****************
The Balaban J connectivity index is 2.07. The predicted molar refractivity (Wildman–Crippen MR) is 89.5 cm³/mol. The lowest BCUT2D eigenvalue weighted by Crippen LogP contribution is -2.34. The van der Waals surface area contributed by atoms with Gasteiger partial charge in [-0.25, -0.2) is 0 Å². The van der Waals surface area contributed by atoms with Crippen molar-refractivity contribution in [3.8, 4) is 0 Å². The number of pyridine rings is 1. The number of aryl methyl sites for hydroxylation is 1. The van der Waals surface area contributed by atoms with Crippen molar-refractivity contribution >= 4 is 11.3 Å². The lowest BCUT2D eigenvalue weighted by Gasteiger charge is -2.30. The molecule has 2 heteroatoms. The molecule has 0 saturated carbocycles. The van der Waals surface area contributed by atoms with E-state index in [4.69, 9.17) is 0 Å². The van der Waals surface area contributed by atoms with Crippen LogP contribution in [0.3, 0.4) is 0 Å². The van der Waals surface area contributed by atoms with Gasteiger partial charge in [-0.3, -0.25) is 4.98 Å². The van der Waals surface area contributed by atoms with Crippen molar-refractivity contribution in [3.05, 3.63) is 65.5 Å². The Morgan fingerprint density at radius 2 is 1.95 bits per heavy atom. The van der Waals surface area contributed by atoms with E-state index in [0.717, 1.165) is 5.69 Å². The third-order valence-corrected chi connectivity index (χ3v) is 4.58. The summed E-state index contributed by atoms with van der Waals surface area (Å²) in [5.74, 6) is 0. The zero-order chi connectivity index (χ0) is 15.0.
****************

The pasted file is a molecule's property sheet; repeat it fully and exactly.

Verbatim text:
The Balaban J connectivity index is 2.07. The predicted molar refractivity (Wildman–Crippen MR) is 89.5 cm³/mol. The lowest BCUT2D eigenvalue weighted by Crippen LogP contribution is -2.34. The van der Waals surface area contributed by atoms with Gasteiger partial charge in [-0.25, -0.2) is 0 Å². The van der Waals surface area contributed by atoms with Crippen molar-refractivity contribution in [3.8, 4) is 0 Å². The number of pyridine rings is 1. The number of aryl methyl sites for hydroxylation is 1. The van der Waals surface area contributed by atoms with Crippen molar-refractivity contribution >= 4 is 11.3 Å². The lowest BCUT2D eigenvalue weighted by Gasteiger charge is -2.30. The molecule has 2 heteroatoms. The molecule has 0 saturated carbocycles. The van der Waals surface area contributed by atoms with E-state index in [4.69, 9.17) is 0 Å². The van der Waals surface area contributed by atoms with Crippen LogP contribution in [0.3, 0.4) is 0 Å². The van der Waals surface area contributed by atoms with Gasteiger partial charge in [-0.3, -0.25) is 4.98 Å². The van der Waals surface area contributed by atoms with Crippen molar-refractivity contribution in [3.05, 3.63) is 65.5 Å². The Morgan fingerprint density at radius 2 is 1.95 bits per heavy atom. The van der Waals surface area contributed by atoms with E-state index in [0.717, 1.165) is 5.69 Å². The third-order valence-corrected chi connectivity index (χ3v) is 4.58. The summed E-state index contributed by atoms with van der Waals surface area (Å²) in [5.74, 6) is 0. The zero-order chi connectivity index (χ0) is 15.0.